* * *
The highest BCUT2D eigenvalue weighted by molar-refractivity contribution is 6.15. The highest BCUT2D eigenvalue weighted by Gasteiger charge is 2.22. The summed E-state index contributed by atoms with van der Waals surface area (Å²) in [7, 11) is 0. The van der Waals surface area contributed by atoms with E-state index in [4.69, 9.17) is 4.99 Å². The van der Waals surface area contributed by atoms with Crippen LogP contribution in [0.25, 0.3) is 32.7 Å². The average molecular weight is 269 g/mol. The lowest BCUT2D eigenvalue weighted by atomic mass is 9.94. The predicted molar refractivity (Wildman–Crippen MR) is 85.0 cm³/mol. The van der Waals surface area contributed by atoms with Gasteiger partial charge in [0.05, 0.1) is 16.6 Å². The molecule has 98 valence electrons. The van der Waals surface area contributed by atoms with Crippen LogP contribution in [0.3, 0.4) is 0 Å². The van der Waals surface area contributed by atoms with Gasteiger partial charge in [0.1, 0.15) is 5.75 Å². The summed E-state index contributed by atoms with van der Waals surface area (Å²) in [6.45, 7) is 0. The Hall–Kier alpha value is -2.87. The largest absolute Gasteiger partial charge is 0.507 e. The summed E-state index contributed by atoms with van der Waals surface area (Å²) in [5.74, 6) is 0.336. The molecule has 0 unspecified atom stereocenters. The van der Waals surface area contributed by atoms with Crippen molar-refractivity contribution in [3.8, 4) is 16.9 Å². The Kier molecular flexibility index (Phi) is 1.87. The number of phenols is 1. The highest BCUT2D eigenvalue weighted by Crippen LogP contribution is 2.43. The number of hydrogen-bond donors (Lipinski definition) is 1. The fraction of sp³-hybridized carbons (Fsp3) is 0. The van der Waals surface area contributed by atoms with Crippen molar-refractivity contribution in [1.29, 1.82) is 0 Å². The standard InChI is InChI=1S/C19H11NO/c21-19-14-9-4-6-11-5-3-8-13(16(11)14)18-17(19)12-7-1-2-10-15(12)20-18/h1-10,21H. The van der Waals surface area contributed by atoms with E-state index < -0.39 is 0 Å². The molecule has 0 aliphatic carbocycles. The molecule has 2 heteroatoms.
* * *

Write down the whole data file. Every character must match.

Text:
The highest BCUT2D eigenvalue weighted by molar-refractivity contribution is 6.15. The highest BCUT2D eigenvalue weighted by Gasteiger charge is 2.22. The summed E-state index contributed by atoms with van der Waals surface area (Å²) in [7, 11) is 0. The van der Waals surface area contributed by atoms with E-state index in [4.69, 9.17) is 4.99 Å². The van der Waals surface area contributed by atoms with Crippen LogP contribution in [0.25, 0.3) is 32.7 Å². The average molecular weight is 269 g/mol. The lowest BCUT2D eigenvalue weighted by atomic mass is 9.94. The predicted molar refractivity (Wildman–Crippen MR) is 85.0 cm³/mol. The van der Waals surface area contributed by atoms with Gasteiger partial charge in [0.05, 0.1) is 16.6 Å². The molecule has 98 valence electrons. The van der Waals surface area contributed by atoms with Crippen LogP contribution in [0.3, 0.4) is 0 Å². The van der Waals surface area contributed by atoms with Gasteiger partial charge in [0.1, 0.15) is 5.75 Å². The summed E-state index contributed by atoms with van der Waals surface area (Å²) in [6.45, 7) is 0. The Hall–Kier alpha value is -2.87. The largest absolute Gasteiger partial charge is 0.507 e. The summed E-state index contributed by atoms with van der Waals surface area (Å²) in [5.74, 6) is 0.336. The molecule has 0 unspecified atom stereocenters. The van der Waals surface area contributed by atoms with Crippen molar-refractivity contribution in [3.8, 4) is 16.9 Å². The Kier molecular flexibility index (Phi) is 1.87. The number of phenols is 1. The highest BCUT2D eigenvalue weighted by Crippen LogP contribution is 2.43. The number of hydrogen-bond donors (Lipinski definition) is 1. The fraction of sp³-hybridized carbons (Fsp3) is 0. The van der Waals surface area contributed by atoms with Crippen molar-refractivity contribution in [1.29, 1.82) is 0 Å². The standard InChI is InChI=1S/C19H11NO/c21-19-14-9-4-6-11-5-3-8-13(16(11)14)18-17(19)12-7-1-2-10-15(12)20-18/h1-10,21H. The van der Waals surface area contributed by atoms with E-state index < -0.39 is 0 Å². The molecule has 0 aliphatic carbocycles. The molecule has 2 heteroatoms.